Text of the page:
Financial Incentives – do they work?

Revisit an Important Topic – a repeat posting from 2013

It is accepted wisdom in human resource management practice that financial incentives, wages and bonuses, drive work performance((1)). This is a part of our business and political culture.((2)) Though studies and surveys have shown for decades that people find many other factors (growth of skills, engagement, sense of purpose, social connection, and many others) to be important in their work, the key to every human resource management strategy has been the compensation plan. Increasingly over the past couple of decades human resource management professionals have devised ever more complex methods for connecting various performance metrics to compensation plans. 

Do Financial Incentives Work? Continue reading

Footnotes:
  1. Note that we are talking about individuals here. Organizations, for profit, non-profits and government, definitely react positively to financial incentives and disincentives []
  2. In fact the notion that people make “rational” decisions based in part on financial rewards is a central pillar of our “if we only let markets work, everything will run smoothly” culture. []

Are You Worrying? Stress Management on the Job

scared-cat-free-clips

Worrying is a most unfortunate state, generally unproductive, tiring, and otherwise annoying. The human mind seems to have a special gift for generating worries. Thus, the whole field of stress management. A recent conversation with a client about new procedures in his business generated the following comment: “Now that I have these new processes in place I feel more relaxed.”
 
This made me sit right up. How had this happened? What stress management technique had he applied?((1)) Continue reading
Footnotes:
  1. Keep in mind that he did not start out to manage stress, rather improve customer service. The stress management came as a side effect. []

Prospects and Networking – build success at the end of a conversation

The Critical Moment

The Conversation by William McElcheran, Calgary Canada

Many people struggle with how to open a business conversation with a new person or prospects. Lets assume for the moment that you have solved that puzzle and are now actually engaged in a conversation, whether in person, on the phone or via email. Typically little thought is given to how to close a business conversation. Yet, this is a critical moment. Done with a little thought you set up the next conversation and deepen your business relationships with prospects and networking contacts. Before you say, “Thank you for taking so much time to speak with me.”(or whatever phrase you use to close a conversation), you must set up the next conversation with your prospects and networking contacts.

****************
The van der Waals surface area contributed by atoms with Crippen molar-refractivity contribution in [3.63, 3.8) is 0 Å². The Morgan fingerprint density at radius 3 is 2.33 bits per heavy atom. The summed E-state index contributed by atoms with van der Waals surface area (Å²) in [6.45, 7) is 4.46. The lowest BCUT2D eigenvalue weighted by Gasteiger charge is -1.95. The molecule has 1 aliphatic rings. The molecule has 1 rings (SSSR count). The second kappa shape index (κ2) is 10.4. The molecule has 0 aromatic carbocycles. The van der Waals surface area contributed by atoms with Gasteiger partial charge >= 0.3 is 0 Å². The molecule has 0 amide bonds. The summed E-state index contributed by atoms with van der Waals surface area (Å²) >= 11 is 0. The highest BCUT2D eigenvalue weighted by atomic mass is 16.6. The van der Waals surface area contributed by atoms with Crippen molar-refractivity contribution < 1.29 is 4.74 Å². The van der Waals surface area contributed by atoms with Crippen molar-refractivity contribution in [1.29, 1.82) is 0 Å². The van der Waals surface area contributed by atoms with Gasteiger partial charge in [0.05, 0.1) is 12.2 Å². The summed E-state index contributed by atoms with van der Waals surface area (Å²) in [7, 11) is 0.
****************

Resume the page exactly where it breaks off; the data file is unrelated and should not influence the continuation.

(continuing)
Continue reading

Product Obsolescence – an end of life process

The Human Body’s End of Life Process

Avram-Hershko-NYTs-06192012On June 19, 2012 the New York Times published an article, “The Body’s Protein Cleaning Machine” about the Nobel Prize winning chemist Dr. Avram Hershko. His life work has been on understanding how the body’s cells rid themselves of old, defective proteins. Every cell has a protein ubiquitin that tags old and degenerated proteins for destruction. “Maybe you’ve heard of Parkinson’s disease and Alzheimer’s? There we have bad proteins accumulating in the brain and destroying brain cells. The reason we don’t get Alzheimer’s when we are 10 is that when we are young, the bad proteins are disposed of quickly. With age, the cell’s machinery may lose the ability to do that.”